When Anthony F. Janson's revision of ``History of Art,'' by his father, H. W. Janson, came out this year, we asked him about his own art scene. He is chief curator of the John and Mable Ringling Museum of Art. AS a curator, I had been lured to the John and Mable Ringling Museum of Art in Sarasota, Fla., by its great collection of baroque pictures, which I had first seen more than 20 years earlier while on vacation. Yet nothing quite prepared me for my first day on the job. Perhaps it was the shock of the 95-degree change in temperature from the Midwest in the dead of winter, but the effect of the place was intoxicating.
The entire complex embodies the epic fantasies of the fabulous couple who built it. One would hardly expect less from the Circus King. The experience begins as soon as the visitor enters the museum. The art galleries, designed by the prominent New York architect John H. Phillips and constructed between 1927 and 1929, are a free adaptation of Italian Renaissance palaces. They are like a less gaudy, less pink version of the J. Paul Getty Museum in Malibu, which reproduces an ancient Roman villa.
The focal point is the courtyard filled with reproductions of antique and Renaissance statues and fountains, most of them bought in Naples during the mid-1920s. The view is dominated by a huge cast of Michelangelo's David, silhouetted against the sky and flanked by tall palm trees.
The exotic milieu continues at the Ca'd'Zan, which means ``House of John'' in Venetian dialect. Based loosely on the Doge's Palace in Venice with a tower added for good measure, it departs from the Spanish neo-colonial style found at Vizcaya and the other great Florida mansions. The building was completed just in time for Christmas 1926 at a cost of $1.5 million. It, too, is the work of Phillips. It was designed to Mable Ring-ling's eclectic taste and exact specifications. For her, the residence became a consuming passion. It was Mable who laid out the rose garden and parklike grounds, which are a stroller's delight.
As heady as these surroundings are, the Ringling is above all an art museum -- in fact, the state art museum of Florida. The museum's 40th anniversary under state stewardship is being celebrated with a summer-long exhibition of 32 pictures at the National Gallery of Art in Washington.
The museum and residence are remarkably consistent with the paintings Ringling bought -- and with good rea-son, for his aspirations as a collector were as grandiose as the baroque style. What motivated him in the first place?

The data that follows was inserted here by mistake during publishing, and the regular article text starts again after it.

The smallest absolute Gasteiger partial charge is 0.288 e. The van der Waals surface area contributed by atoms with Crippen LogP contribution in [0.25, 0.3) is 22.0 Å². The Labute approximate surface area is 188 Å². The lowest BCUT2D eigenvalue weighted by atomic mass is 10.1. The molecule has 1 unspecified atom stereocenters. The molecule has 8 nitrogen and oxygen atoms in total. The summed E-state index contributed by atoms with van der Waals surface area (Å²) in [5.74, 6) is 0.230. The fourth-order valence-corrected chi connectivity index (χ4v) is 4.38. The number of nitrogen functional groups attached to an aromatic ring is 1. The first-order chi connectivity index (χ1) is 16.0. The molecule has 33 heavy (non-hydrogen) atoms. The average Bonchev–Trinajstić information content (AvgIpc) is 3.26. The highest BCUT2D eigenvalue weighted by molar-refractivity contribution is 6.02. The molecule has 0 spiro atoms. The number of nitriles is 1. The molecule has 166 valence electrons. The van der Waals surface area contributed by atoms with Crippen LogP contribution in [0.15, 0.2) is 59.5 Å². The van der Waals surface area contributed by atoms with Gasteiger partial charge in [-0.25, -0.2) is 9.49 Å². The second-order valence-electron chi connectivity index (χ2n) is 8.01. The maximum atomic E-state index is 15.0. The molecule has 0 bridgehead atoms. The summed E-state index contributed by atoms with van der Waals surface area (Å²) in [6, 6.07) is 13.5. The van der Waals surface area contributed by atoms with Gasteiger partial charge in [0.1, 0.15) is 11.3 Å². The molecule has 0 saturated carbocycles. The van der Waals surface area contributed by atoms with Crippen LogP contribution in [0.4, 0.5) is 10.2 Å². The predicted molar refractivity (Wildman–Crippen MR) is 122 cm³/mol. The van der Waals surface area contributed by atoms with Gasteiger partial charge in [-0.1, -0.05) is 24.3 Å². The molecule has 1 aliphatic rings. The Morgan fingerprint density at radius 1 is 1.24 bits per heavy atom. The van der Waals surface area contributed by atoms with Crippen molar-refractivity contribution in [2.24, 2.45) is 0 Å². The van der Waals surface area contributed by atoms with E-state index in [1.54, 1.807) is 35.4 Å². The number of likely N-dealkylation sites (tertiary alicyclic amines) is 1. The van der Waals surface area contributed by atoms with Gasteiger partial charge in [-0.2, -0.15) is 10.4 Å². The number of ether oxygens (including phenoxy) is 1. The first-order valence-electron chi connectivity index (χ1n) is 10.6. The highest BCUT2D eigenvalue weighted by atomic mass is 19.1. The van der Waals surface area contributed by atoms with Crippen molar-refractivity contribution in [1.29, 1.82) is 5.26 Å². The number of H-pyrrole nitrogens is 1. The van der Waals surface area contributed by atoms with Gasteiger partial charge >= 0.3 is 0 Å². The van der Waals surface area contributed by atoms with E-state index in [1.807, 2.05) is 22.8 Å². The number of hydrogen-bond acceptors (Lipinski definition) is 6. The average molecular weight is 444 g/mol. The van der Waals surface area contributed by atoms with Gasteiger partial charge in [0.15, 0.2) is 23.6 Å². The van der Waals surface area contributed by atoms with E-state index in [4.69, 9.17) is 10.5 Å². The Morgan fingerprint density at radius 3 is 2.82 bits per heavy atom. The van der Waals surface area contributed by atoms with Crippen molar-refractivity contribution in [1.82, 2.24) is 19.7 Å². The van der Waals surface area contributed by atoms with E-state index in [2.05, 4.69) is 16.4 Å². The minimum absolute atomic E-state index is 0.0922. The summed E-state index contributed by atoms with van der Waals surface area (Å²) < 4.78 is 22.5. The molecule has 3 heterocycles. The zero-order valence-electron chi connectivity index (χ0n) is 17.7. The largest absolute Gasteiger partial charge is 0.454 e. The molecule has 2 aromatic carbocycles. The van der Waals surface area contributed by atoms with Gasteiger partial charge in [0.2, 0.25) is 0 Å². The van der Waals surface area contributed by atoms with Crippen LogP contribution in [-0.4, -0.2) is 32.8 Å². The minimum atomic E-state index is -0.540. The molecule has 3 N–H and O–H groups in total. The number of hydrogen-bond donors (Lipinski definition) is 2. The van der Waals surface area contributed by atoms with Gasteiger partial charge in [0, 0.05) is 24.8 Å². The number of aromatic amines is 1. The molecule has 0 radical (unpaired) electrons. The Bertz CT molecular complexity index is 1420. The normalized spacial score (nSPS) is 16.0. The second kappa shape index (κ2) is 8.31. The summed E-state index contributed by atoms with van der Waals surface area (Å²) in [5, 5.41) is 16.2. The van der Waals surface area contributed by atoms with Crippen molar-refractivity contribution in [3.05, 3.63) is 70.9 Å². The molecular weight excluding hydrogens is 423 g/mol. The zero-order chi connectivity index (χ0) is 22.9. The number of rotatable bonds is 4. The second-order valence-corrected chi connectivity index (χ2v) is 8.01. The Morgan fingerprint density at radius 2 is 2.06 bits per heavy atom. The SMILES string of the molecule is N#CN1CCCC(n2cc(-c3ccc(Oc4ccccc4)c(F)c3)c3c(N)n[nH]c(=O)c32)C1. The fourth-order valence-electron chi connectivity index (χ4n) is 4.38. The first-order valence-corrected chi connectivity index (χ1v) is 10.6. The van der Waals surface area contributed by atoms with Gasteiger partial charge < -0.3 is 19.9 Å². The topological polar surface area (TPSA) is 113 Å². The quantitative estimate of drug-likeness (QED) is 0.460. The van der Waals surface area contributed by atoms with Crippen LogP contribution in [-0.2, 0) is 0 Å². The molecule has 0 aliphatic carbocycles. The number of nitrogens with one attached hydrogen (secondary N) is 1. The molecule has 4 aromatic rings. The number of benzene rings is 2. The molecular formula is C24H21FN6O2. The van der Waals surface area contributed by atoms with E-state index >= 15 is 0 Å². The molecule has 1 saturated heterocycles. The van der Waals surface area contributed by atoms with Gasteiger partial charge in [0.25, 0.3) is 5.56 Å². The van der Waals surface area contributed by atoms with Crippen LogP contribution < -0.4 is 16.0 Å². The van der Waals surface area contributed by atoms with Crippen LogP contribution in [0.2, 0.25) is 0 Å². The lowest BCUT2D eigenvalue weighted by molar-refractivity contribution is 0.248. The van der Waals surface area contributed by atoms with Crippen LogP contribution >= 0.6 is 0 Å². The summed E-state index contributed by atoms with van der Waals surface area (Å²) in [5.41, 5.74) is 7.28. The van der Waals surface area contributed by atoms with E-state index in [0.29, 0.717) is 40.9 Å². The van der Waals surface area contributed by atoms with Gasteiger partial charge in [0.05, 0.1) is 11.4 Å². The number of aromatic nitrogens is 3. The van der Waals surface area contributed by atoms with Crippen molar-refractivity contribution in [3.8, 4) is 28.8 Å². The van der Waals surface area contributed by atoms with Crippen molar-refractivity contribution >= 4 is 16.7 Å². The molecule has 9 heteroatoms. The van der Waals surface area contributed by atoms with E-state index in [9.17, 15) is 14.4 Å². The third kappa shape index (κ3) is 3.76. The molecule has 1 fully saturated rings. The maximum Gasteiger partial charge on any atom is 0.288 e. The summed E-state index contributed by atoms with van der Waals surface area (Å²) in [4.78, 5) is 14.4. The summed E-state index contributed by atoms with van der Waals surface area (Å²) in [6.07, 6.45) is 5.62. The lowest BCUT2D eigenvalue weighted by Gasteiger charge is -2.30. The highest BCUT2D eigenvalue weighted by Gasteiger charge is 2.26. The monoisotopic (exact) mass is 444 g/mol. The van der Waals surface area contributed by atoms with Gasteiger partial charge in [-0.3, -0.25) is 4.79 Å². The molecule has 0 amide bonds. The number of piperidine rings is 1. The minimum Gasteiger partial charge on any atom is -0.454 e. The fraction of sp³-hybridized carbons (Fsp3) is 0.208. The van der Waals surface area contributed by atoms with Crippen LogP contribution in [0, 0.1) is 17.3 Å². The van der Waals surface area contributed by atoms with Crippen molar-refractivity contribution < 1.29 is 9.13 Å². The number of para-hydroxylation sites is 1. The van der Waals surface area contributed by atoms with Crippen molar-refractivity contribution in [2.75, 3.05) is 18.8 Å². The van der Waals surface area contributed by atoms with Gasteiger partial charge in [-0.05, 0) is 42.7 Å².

The fact that many of his paintings came from the royal collections of England suggests that he harbored hopes of achieving a nobler immortality as an art collector than his fame as the owner of ``The Greatest Show on Earth'' by itself allowed. Moreover, the romance of Italy, which formed his taste, as it did that of so many other wealthy Americans of the era, must have exercised a particular fascination for this son of German immigrants to the Midwest.
Between 1926 and 1931, Ringling went on a buying binge. He bought major works by leading representatives of both earlier and later schools, but he concentrated on the baroque. To him, as to many scholars of the day, that meant art between 1550 and 1775, though today it is customary to confine the baroque to the 17th century.
What attracted him to it? Certainly one reason was that the baroque was less fashionable than the Renaissance and constituted a relatively good buy at the time. But though he kept a sharp eye out for good buys, Ringling proved a knowledgeable and discerning collector who was willing to pay top prices for the masterpieces that formed the cornerstones of his collection. Furthermore, no one collects on such a vast scale without having a genuine love of art.
The key to understanding Ringling's passion for the baroque lies in his character. In the baroque he found an outlook and temperament that were very much in keeping with his own. They had in common a rich complexity that mirrored many of the same inner contradictions and tensions. Ringling was a large man in every respect. He had an imposing physique and vigorous personality to match. The lavish banquets for which the Ringlings were renowned testify to this gusto and prodigious appetite.
The acquisition that best exemplifies what Ringling found in the baroque is the four Rubens tapestry cartoons for ``The Triumph of the Eucharist,'' which he bought in 1926 from the Westminster collection because there would be nothing like them in the United States.
This sense of showmanship lies at the heart of the man himself -- and of Rubens's art, for although the cartoons were executed mainly by his large shop, they epitomize his flamboyant approach. Rubens, like the sculptor Bernini, designed decorations for numerous pageants that are the direct forerunners of circus parades in their splendor. In fact, the Eucharist series includes several triumphal processions of this sort.
Rubens has treated the cartoons as tapestries within tapestries, each surrounded by an illusionistic architectural framework. This device elides the distinction between the worldly and the divine, the present and the past, in order to provide a suitable setting for the allegory. In its own way the circus relies on translating fantasy into a convincing illusion of transcendent reality. In ``Abraham and Melchizedek,'' which is the finest of the suite of cartoons, the figures are endowed with a superhuman vitality characteristic of the Flemish baroque's ideal of life -- a life that Ringling himself led.